Eleanor Dunlop in Sydney – Gig Review
The gig began with Nic Cassey singing songs that were conceived in the wildest of places, from the hilltops of the Himalayas to walking around Marrickville. He is an absolutely wonderful vocalist that played admirably as a solo act, taking turns using his acoustic guitar and keyboard.
Next were New Brutalists (pictured, below), a band that I always love to see perform live for the frantic energy that lead vocalist, Claire Price, generates. They produce dancey, thrashing beats that are paired with Claire’s vintage, honky-tonk, octave-bouncing vocals. It’s a powerful, really interesting sound from the duo. I look forward to their forthcoming EP, especially considering the fact that the samples I heard at the gig sounded so promising.
Eleanor Dunlop arrived on stage in a timely manner. I believe that she was the driving force of her previous band, Cameras, and am really excited to see hear her evolve as a solo performer. She did, however, play a bunch of Cameras tunes amongst her new work in the set.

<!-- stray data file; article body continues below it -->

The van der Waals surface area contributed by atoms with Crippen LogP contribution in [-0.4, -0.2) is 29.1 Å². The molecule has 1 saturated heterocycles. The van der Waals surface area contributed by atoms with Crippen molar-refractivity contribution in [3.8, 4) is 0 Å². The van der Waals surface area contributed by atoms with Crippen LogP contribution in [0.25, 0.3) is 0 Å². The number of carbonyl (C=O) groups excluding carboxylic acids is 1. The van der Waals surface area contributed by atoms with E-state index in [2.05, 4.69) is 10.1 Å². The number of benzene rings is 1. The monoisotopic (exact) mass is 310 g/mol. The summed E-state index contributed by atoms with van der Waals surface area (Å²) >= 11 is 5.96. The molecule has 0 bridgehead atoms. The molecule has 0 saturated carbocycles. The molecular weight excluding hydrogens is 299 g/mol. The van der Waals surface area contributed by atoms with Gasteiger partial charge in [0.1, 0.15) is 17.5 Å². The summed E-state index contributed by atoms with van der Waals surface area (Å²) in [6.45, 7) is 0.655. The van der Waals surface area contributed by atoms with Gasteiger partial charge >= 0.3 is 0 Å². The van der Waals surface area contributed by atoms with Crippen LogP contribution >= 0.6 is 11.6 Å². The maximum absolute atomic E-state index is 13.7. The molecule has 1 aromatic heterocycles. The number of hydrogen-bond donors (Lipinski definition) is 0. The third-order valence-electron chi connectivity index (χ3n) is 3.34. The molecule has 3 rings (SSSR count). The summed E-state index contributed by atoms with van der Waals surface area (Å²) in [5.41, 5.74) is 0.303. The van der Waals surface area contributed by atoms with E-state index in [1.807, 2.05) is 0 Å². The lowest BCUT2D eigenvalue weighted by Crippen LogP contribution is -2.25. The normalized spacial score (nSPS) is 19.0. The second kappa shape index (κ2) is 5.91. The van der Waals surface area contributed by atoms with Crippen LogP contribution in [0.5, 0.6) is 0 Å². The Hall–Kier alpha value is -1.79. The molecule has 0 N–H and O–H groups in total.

Eleanor mentioned that the track Breaking Hands had been commissioned for the Twilight film series, it was exempt from the film but still featured the strength and feeling that one would expect from a moody teenage vampire series. As fantastic as it was to hear the Cameras tunes like Too Soon, Mission and an excellent stripped back version of my favourite, June, played in a live format again, Eleanor’s new solo material showed that she has grown since recording those tracks with the band. Her composition and rock elements illustrated development as a singer, pianist and performer. I loved her delicate QOTSA cover of Lost Art Of Keeping A Secret, which was completely unexpected but fitted well into the set.
Her newest track, Disguise, which you may have caught the video for in the last few months, had a subtle country vibe to it and closed a brilliant show. Let’s hope, unlike her EP release (which took a year), that her success happens soon so we can all enjoy her lovely vocals and great musicianship on a bigger scale.
Eleanor Dunlop review by Carol Bowditch.